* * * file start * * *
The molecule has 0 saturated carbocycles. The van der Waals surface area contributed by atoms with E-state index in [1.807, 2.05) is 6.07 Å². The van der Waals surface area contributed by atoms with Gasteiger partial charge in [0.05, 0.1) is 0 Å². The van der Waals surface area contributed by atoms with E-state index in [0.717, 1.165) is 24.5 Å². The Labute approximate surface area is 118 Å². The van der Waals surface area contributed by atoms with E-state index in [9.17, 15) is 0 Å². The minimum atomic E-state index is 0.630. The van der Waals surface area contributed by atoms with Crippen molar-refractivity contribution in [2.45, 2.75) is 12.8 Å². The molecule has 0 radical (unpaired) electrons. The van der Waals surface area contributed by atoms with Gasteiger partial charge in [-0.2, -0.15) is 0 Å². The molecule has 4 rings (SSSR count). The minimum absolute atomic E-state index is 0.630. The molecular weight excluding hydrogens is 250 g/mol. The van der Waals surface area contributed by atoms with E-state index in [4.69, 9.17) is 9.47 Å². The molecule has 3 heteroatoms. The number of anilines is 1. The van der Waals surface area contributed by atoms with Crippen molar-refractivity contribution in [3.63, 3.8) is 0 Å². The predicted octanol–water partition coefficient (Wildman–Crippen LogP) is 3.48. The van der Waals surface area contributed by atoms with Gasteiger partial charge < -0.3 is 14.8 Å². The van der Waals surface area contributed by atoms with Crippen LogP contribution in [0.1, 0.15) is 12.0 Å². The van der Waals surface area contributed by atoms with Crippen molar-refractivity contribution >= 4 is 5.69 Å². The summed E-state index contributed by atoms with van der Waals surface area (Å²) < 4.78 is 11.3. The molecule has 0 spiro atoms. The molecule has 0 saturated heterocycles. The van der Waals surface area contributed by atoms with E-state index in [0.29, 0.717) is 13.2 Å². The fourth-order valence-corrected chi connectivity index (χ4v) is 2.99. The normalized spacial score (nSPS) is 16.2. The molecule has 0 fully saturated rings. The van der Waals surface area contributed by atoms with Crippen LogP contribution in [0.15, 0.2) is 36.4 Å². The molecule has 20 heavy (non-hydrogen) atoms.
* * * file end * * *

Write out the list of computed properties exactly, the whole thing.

The molecule has 0 saturated carbocycles. The van der Waals surface area contributed by atoms with E-state index in [1.807, 2.05) is 6.07 Å². The van der Waals surface area contributed by atoms with Gasteiger partial charge in [0.05, 0.1) is 0 Å². The van der Waals surface area contributed by atoms with E-state index in [0.717, 1.165) is 24.5 Å². The Labute approximate surface area is 118 Å². The van der Waals surface area contributed by atoms with E-state index in [9.17, 15) is 0 Å². The minimum atomic E-state index is 0.630. The van der Waals surface area contributed by atoms with Crippen molar-refractivity contribution in [2.45, 2.75) is 12.8 Å². The molecule has 0 radical (unpaired) electrons. The van der Waals surface area contributed by atoms with Gasteiger partial charge in [-0.2, -0.15) is 0 Å². The molecule has 4 rings (SSSR count). The minimum absolute atomic E-state index is 0.630. The molecular weight excluding hydrogens is 250 g/mol. The van der Waals surface area contributed by atoms with E-state index in [4.69, 9.17) is 9.47 Å². The molecule has 3 heteroatoms. The number of anilines is 1. The van der Waals surface area contributed by atoms with Crippen molar-refractivity contribution in [3.63, 3.8) is 0 Å². The predicted octanol–water partition coefficient (Wildman–Crippen LogP) is 3.48. The van der Waals surface area contributed by atoms with Gasteiger partial charge < -0.3 is 14.8 Å². The van der Waals surface area contributed by atoms with Crippen LogP contribution in [0.1, 0.15) is 12.0 Å². The van der Waals surface area contributed by atoms with Crippen molar-refractivity contribution >= 4 is 5.69 Å². The summed E-state index contributed by atoms with van der Waals surface area (Å²) < 4.78 is 11.3. The molecule has 0 spiro atoms. The molecule has 0 saturated heterocycles. The van der Waals surface area contributed by atoms with E-state index in [0.29, 0.717) is 13.2 Å². The fourth-order valence-corrected chi connectivity index (χ4v) is 2.99. The normalized spacial score (nSPS) is 16.2. The molecule has 0 fully saturated rings. The van der Waals surface area contributed by atoms with Crippen LogP contribution in [0.15, 0.2) is 36.4 Å². The molecule has 20 heavy (non-hydrogen) atoms.